Cash flow is one of the most common challenges entrepreneurs face. Fortunately, prudent cash flow analysis and management can help ensure you'll be able to weather the tight times, whether you have a startup with limited revenues or a well-established enterprise confronting a sudden cash shortage.
Mastering Cash Flow Analysis
- Stay Current: The foundation of good cash flow management is knowing precisely how much cash you have on hand today. This means you keep your business accounting separate from your personal finances and keep your books up to date. Always calculate your burn rate or negative cash flow. Your total cash reserves divided by the burn rate equals the number of months you can continue in business if no new revenue comes in. Starting a business with less than a year's worth of cash in reserve to tide you over is usually a risky prospect.
- Understand Tomorrow's Numbers: Financial projections are a must for any business, not only because they establish revenue goals for the future but also because they help build a cash flow analysis. Model a number of what-if propositions: For example, what if you fail to snag any new customers in the next six months? Answering this type of query in advance will make you more nimble should these scenarios occur.
- Embrace Lean Operations: Identify and eliminate duplication or wasted effort at all stages of your business. Re-examine each of your business processes (manufacturing, sales, customer service, etc.) with a view toward removing bottlenecks. In the long run, this will save money and improve your cash flow management.
- Maintain a Just-in-Time Inventory: If you sell or resell products, don't keep more than a week's worth of safety stock unless you can confidently guarantee high demand. Shipping and logistics are much quicker these days, so renewing dwindling inventory on short notice is easier than it used to be.
- Don't Splurge: If you need computers, buy them used. Work out of your home instead of leasing office space. Negotiate for bulk discounts from your local office supply store. Cultivating an awareness of how to save money will help you better navigate rocky fiscal terrain.
- Delay Payments: You'll be doing business with plenty of vendors, so look into negotiating longer-term repayment plans. Most vendors will be more than happy to work with you as long as you can provide steady monthly payments. The cash you don't put into a full payment can be plowed back into your business.
- Rush Accounts Receivable Collections: If you're owed money, try to collect it as soon as possible, by issuing reminders to customers and cutting deals if necessary with clients who might otherwise short you the entire amount. Don't become your customers' creditor by providing goods or services they don't pay for promptly. Consider doing credit checks before accepting clients to ensure you aren't taking on a poor risk.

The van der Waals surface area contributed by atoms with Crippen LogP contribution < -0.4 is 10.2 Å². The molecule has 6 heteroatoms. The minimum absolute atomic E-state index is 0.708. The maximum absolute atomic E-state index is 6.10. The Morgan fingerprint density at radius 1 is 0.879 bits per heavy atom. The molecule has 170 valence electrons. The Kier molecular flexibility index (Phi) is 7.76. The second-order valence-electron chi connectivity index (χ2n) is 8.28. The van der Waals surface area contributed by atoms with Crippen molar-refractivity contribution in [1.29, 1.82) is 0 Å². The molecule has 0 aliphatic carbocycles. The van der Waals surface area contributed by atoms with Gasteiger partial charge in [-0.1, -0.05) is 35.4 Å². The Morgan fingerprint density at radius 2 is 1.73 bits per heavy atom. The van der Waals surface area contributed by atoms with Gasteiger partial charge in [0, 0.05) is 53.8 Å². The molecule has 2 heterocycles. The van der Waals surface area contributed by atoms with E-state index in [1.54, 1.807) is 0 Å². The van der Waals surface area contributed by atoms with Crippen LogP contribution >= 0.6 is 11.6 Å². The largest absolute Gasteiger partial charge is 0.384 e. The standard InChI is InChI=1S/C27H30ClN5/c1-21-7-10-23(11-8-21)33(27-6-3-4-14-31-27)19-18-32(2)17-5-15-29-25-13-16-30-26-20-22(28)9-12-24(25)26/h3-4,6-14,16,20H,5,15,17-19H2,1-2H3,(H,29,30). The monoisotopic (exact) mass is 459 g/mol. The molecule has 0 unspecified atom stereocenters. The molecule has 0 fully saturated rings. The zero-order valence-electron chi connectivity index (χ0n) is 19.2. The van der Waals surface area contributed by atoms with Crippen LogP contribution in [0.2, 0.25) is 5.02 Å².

- Employ Credit Judiciously: If you can't work out longer repayment terms from vendors, use your credit cards to their best effect. Charge business expenses to your cards at the beginning of the payment cycle. That way, you can delay final payment by as much as 45 to 60 days.
- Defer Your Salary: If you're looking for investors for your company, note that they are more interested in CEOs/owners who are willing to give up their own salaries in order to give the business a better chance at profitability. Not paying yourself for a year is a good rule of thumb; if you still have to withhold your own pay after that, consider the possibility that your business will never take off. On the other hand, a full year of missed salary means more cash to pour into revenue generation, which means better cash flow management in coming years.
- Try Creative Compensation: You won't get far without hiring employees, but if you don't have the cash to fund traditional compensation packages, think about mixing them up by offering equity in the business to valued workers. You also can offer perks such as telecommuting, a casual dress code or a nice break room. If you can get people to believe in your company, and to work for a larger share of future revenue in rather than a big immediate payoff, you will be able to turn employees into assets rather than drains on cash flow.
Following these 10 cash flow analysis principles will improve your small business' ability to survive the lean years and sock away cash when times are good.